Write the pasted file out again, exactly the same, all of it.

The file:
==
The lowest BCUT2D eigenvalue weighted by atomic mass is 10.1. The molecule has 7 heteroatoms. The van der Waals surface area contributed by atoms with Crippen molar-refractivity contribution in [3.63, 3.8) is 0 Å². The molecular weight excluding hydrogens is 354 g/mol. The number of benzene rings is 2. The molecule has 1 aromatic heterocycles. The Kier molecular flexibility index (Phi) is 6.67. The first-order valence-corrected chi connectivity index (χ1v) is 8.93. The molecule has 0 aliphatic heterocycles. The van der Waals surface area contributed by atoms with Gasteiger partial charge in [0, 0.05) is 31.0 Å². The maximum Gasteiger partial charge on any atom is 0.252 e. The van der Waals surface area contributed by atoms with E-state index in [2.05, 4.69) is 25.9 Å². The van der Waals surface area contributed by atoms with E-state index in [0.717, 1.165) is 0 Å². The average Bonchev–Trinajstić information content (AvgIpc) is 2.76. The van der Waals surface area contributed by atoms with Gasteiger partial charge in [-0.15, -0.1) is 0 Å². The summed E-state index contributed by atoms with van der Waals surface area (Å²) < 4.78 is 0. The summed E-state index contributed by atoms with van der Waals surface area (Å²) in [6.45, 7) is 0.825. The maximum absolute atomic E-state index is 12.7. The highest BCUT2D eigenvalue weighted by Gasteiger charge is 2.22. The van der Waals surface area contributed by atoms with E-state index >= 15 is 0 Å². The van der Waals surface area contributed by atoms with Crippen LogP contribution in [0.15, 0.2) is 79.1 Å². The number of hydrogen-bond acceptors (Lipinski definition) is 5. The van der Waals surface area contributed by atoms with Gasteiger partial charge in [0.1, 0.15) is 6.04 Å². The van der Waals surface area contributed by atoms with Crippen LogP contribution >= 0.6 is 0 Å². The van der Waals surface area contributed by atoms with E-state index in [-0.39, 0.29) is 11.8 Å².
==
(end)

The lowest BCUT2D eigenvalue weighted by atomic mass is 10.1. The molecule has 7 heteroatoms. The van der Waals surface area contributed by atoms with Crippen molar-refractivity contribution in [3.63, 3.8) is 0 Å². The molecular weight excluding hydrogens is 354 g/mol. The number of benzene rings is 2. The molecule has 1 aromatic heterocycles. The Kier molecular flexibility index (Phi) is 6.67. The first-order valence-corrected chi connectivity index (χ1v) is 8.93. The molecule has 0 aliphatic heterocycles. The van der Waals surface area contributed by atoms with Gasteiger partial charge in [0, 0.05) is 31.0 Å². The maximum Gasteiger partial charge on any atom is 0.252 e. The van der Waals surface area contributed by atoms with E-state index in [2.05, 4.69) is 25.9 Å². The van der Waals surface area contributed by atoms with E-state index in [0.717, 1.165) is 0 Å². The average Bonchev–Trinajstić information content (AvgIpc) is 2.76. The van der Waals surface area contributed by atoms with Gasteiger partial charge in [-0.15, -0.1) is 0 Å². The summed E-state index contributed by atoms with van der Waals surface area (Å²) < 4.78 is 0. The summed E-state index contributed by atoms with van der Waals surface area (Å²) in [6.45, 7) is 0.825. The maximum absolute atomic E-state index is 12.7. The highest BCUT2D eigenvalue weighted by Gasteiger charge is 2.22. The van der Waals surface area contributed by atoms with E-state index >= 15 is 0 Å². The van der Waals surface area contributed by atoms with Crippen LogP contribution in [0.15, 0.2) is 79.1 Å². The number of hydrogen-bond acceptors (Lipinski definition) is 5. The van der Waals surface area contributed by atoms with Gasteiger partial charge in [0.1, 0.15) is 6.04 Å². The van der Waals surface area contributed by atoms with Crippen LogP contribution >= 0.6 is 0 Å². The van der Waals surface area contributed by atoms with E-state index in [-0.39, 0.29) is 11.8 Å².